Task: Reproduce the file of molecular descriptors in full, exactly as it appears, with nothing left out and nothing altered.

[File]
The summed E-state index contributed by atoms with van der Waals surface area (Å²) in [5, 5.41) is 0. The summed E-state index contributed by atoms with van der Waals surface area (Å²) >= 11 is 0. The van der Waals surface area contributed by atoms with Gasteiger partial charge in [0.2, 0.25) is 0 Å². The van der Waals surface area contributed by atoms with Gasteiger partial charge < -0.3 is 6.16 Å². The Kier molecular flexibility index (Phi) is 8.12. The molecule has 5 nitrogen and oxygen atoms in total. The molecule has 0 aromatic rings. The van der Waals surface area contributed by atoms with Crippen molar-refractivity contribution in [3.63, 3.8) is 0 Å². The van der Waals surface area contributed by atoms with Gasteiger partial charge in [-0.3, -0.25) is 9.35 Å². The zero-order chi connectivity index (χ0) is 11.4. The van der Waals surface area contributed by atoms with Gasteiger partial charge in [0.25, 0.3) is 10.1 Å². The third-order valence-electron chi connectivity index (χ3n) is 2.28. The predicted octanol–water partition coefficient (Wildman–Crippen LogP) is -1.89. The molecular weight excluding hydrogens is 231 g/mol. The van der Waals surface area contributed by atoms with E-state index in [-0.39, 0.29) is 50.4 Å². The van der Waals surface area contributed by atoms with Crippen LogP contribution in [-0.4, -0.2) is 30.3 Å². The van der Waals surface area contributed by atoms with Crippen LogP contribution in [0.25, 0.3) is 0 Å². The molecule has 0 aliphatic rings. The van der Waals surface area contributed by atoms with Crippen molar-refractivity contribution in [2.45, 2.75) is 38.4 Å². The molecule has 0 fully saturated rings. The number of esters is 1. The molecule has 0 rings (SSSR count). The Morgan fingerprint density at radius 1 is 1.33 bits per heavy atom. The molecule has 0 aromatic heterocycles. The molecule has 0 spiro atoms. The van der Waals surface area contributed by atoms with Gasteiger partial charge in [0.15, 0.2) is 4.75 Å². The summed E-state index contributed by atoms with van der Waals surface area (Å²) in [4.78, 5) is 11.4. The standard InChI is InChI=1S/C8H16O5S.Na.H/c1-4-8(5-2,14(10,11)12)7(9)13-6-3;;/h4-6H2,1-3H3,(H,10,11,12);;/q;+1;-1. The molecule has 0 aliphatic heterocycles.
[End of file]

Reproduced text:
The summed E-state index contributed by atoms with van der Waals surface area (Å²) in [5, 5.41) is 0. The summed E-state index contributed by atoms with van der Waals surface area (Å²) >= 11 is 0. The van der Waals surface area contributed by atoms with Gasteiger partial charge in [0.2, 0.25) is 0 Å². The van der Waals surface area contributed by atoms with Gasteiger partial charge < -0.3 is 6.16 Å². The Kier molecular flexibility index (Phi) is 8.12. The molecule has 5 nitrogen and oxygen atoms in total. The molecule has 0 aromatic rings. The van der Waals surface area contributed by atoms with Crippen molar-refractivity contribution in [3.63, 3.8) is 0 Å². The van der Waals surface area contributed by atoms with Gasteiger partial charge in [-0.3, -0.25) is 9.35 Å². The zero-order chi connectivity index (χ0) is 11.4. The van der Waals surface area contributed by atoms with Gasteiger partial charge in [0.25, 0.3) is 10.1 Å². The third-order valence-electron chi connectivity index (χ3n) is 2.28. The predicted octanol–water partition coefficient (Wildman–Crippen LogP) is -1.89. The molecular weight excluding hydrogens is 231 g/mol. The van der Waals surface area contributed by atoms with E-state index in [-0.39, 0.29) is 50.4 Å². The van der Waals surface area contributed by atoms with Crippen LogP contribution in [-0.4, -0.2) is 30.3 Å². The van der Waals surface area contributed by atoms with Crippen LogP contribution in [0.25, 0.3) is 0 Å². The molecule has 0 aliphatic rings. The van der Waals surface area contributed by atoms with Crippen molar-refractivity contribution in [2.45, 2.75) is 38.4 Å². The molecule has 0 fully saturated rings. The number of esters is 1. The molecule has 0 rings (SSSR count). The Morgan fingerprint density at radius 1 is 1.33 bits per heavy atom. The molecule has 0 aromatic heterocycles. The molecule has 0 spiro atoms. The van der Waals surface area contributed by atoms with Gasteiger partial charge in [0.15, 0.2) is 4.75 Å². The summed E-state index contributed by atoms with van der Waals surface area (Å²) in [4.78, 5) is 11.4. The standard InChI is InChI=1S/C8H16O5S.Na.H/c1-4-8(5-2,14(10,11)12)7(9)13-6-3;;/h4-6H2,1-3H3,(H,10,11,12);;/q;+1;-1. The molecule has 0 aliphatic heterocycles.